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Structured Deposits

A Structured Investment Product is a legally binding contract between an investor and a broker. The investor lends money to the broker for the life of the product (typically as short as 1 week to as long as 10 years). At the end of the product life, the investor receives the product return from the broker. The product return is based on a formula, sometimes based on the performance of the prices of individual shares, commodities, foreign currencies, but more typically on a share price index, such as the Dow Jones Industrial Average. A structured deposit is essentially a combination of a deposit and an investment product, where the return is dependent on the performance of some underlying financial instrument. Typical financial instruments linked to such deposits include market indices, equities, interest rates, fixed-income instruments, foreign exchange or a combination of these.

Factors to consider

•Consider your liquidity needs as your money will be tied up for a period of time and early withdrawal may result in loss of part of your return and/or principal. Make sure that you have sufficient savings set aside before investing in structured deposits.

•Determine whether you have the risk appetite for these products. Structured deposits are riskier than normal fixed deposits. You should understand the risk involved and what will happen in a worst-case scenario. If you are unsure, seek financial advice form a professional.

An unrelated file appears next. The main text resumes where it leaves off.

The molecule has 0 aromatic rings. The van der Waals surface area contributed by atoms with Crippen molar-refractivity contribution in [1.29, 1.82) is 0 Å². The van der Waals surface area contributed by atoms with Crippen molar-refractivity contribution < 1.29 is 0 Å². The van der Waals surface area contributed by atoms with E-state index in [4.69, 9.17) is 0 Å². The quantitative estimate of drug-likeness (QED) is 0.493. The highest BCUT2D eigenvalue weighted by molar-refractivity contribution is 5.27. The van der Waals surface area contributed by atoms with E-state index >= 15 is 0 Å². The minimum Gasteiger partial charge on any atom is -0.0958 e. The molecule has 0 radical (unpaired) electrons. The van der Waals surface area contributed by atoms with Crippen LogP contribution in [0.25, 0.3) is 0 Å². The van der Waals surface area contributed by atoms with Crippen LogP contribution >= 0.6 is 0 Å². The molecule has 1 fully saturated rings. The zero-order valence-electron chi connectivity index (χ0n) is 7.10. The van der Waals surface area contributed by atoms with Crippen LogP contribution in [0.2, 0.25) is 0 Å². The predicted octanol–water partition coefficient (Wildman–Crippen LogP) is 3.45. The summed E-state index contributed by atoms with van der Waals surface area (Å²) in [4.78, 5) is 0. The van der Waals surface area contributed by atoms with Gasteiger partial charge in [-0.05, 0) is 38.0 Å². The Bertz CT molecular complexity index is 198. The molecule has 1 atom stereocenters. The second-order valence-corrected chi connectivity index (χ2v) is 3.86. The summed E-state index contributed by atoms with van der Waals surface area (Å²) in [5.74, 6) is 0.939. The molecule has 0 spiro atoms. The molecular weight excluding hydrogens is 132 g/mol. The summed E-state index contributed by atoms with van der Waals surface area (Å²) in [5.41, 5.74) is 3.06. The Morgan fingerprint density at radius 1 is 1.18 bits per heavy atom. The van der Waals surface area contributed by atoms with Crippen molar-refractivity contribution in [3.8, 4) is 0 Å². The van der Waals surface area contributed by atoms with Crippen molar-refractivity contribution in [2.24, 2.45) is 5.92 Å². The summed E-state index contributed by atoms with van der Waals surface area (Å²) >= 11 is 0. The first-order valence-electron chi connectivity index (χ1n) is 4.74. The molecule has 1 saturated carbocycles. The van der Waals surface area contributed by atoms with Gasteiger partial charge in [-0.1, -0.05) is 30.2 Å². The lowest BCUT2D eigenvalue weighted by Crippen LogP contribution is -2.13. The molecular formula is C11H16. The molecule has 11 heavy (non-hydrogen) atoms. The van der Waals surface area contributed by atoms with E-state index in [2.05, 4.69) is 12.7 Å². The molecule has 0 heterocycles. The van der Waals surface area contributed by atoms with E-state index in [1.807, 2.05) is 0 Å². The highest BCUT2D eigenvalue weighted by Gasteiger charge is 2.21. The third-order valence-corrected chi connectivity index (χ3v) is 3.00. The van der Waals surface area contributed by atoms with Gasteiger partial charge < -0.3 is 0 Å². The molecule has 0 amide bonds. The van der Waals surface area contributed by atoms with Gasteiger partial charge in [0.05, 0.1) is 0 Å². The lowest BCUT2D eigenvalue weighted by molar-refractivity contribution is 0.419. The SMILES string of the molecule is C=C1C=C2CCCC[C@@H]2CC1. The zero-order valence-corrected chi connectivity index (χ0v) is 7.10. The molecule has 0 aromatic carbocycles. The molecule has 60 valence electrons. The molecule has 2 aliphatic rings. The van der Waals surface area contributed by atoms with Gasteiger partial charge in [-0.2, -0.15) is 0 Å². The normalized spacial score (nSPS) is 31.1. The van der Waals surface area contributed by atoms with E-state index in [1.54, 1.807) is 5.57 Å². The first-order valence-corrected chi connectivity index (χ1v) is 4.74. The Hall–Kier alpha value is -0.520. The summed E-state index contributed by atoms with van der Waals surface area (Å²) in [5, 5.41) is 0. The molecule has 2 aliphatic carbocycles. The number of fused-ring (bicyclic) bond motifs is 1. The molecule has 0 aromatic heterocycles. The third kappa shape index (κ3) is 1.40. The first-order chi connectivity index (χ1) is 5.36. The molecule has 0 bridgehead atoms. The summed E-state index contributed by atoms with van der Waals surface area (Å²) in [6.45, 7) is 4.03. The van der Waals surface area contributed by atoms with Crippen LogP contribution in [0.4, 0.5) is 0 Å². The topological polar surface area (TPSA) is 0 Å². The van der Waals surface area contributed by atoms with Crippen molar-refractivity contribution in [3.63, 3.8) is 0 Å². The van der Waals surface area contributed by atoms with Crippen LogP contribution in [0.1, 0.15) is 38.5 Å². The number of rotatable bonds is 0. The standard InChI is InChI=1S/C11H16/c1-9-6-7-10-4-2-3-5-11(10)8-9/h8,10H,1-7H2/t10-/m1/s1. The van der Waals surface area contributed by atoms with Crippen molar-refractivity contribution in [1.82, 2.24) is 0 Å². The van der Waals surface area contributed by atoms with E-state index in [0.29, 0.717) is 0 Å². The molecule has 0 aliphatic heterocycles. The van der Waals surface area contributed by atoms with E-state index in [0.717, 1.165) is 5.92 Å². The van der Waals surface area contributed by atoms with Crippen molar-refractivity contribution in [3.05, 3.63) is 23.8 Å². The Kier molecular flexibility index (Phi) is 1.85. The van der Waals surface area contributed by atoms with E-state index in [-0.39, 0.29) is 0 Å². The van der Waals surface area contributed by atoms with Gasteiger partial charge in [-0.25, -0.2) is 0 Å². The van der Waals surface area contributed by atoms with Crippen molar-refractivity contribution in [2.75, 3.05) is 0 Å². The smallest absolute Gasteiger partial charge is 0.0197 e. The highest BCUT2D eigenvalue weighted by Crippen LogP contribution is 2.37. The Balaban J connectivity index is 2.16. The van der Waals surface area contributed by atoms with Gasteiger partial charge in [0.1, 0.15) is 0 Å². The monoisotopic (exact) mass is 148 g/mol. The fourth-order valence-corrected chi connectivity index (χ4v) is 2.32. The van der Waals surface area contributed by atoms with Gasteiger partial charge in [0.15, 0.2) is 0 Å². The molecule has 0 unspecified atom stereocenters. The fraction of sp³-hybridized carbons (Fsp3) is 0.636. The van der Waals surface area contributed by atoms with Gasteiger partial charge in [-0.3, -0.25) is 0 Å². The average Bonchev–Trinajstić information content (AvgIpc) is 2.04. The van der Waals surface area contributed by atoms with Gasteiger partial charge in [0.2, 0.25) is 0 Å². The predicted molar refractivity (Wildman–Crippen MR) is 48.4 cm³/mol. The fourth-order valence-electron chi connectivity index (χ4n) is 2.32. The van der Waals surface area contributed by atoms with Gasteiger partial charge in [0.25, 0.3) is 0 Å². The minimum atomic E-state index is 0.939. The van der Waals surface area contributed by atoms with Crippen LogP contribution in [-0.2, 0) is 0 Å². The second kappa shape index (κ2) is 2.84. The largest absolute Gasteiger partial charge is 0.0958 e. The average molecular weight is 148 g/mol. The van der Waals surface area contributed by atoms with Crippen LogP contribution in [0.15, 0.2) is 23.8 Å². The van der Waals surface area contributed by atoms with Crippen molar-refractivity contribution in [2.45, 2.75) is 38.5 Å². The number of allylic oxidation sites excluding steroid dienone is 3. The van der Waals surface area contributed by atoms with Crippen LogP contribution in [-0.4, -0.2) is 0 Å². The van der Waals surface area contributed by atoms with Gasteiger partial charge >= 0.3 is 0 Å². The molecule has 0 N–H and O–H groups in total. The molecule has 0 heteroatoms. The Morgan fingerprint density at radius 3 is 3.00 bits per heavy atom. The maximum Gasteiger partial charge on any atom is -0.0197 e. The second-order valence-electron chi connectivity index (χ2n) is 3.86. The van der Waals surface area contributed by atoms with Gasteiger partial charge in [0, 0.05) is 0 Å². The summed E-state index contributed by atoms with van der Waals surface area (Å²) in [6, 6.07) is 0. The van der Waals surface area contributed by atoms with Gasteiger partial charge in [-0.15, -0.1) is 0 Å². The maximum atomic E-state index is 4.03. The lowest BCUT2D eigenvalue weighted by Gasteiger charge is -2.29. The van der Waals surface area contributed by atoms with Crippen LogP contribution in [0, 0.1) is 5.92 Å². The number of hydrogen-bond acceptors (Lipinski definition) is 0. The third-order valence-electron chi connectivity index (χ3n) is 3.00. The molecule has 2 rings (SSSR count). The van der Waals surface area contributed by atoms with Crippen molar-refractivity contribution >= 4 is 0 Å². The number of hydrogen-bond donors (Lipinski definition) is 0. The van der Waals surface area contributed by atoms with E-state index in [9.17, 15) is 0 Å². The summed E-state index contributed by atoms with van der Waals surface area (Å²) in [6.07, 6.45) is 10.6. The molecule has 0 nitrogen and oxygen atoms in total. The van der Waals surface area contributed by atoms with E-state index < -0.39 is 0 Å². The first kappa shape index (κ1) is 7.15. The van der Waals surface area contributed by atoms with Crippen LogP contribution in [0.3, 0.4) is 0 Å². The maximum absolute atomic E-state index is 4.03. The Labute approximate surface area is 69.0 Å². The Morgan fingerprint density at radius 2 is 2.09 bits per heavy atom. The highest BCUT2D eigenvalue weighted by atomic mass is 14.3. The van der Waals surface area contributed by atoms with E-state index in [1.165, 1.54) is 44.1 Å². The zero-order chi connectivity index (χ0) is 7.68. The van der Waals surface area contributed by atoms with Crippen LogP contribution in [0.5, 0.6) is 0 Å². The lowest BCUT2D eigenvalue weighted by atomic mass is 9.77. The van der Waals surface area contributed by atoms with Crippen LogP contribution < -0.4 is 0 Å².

•Minimums are £1million, US$1million or €1million; we can combine several clients to achieve this.

•The overall return will depend on market conditions at the time of deposit and maturity. As structured deposits are tied to underlying financial instruments such as market indices, equities, interest rates, fixed-income instruments, foreign exchange, or a combination of these.

•Past performance is not necessarily a guide to future performance and any exposure to any financial instrument may cause additional fluctuation in the value of any investment.

•Changes in the rates of exchange between currencies (in different cases) may cause the value of your investment to fall.

Product negatives & benefits

Risk of Loss: in some Structured Deposits you also risk losing a proportion or all of your initial investment. Sometimes this risk is somewhat mitigated against a drop in prices to a certain level (typically 50%-90%). This is often referred to as “soft” protection. However, if share prices drop beyond this level the protection is cancelled, meaning that you will most likely lose money.

Caps: many products have an upper limit on the maximum possible return. This means that if share prices perform very well, or if there is a significant amount of inflation, your investment returns may not be so attractive and you could lose money in real terms.

No dividends: structured deposits typically do not pay dividends in periods less than one year.

Protection: Structured Deposits (and some Structured Investment Products) are designed with the aim of returning at least your initial investment, regardless of share prices. But that protection normally only applies at the end of the product life; if you need to access your money early then you may get back less than your initial investment.

Gearing: some products are designed with the aim of creating returns that increase faster than share prices themselves.

Income: some products are designed with the aim of generating income. Normally either your initial investment or the income itself is at risk to the share prices performing badly.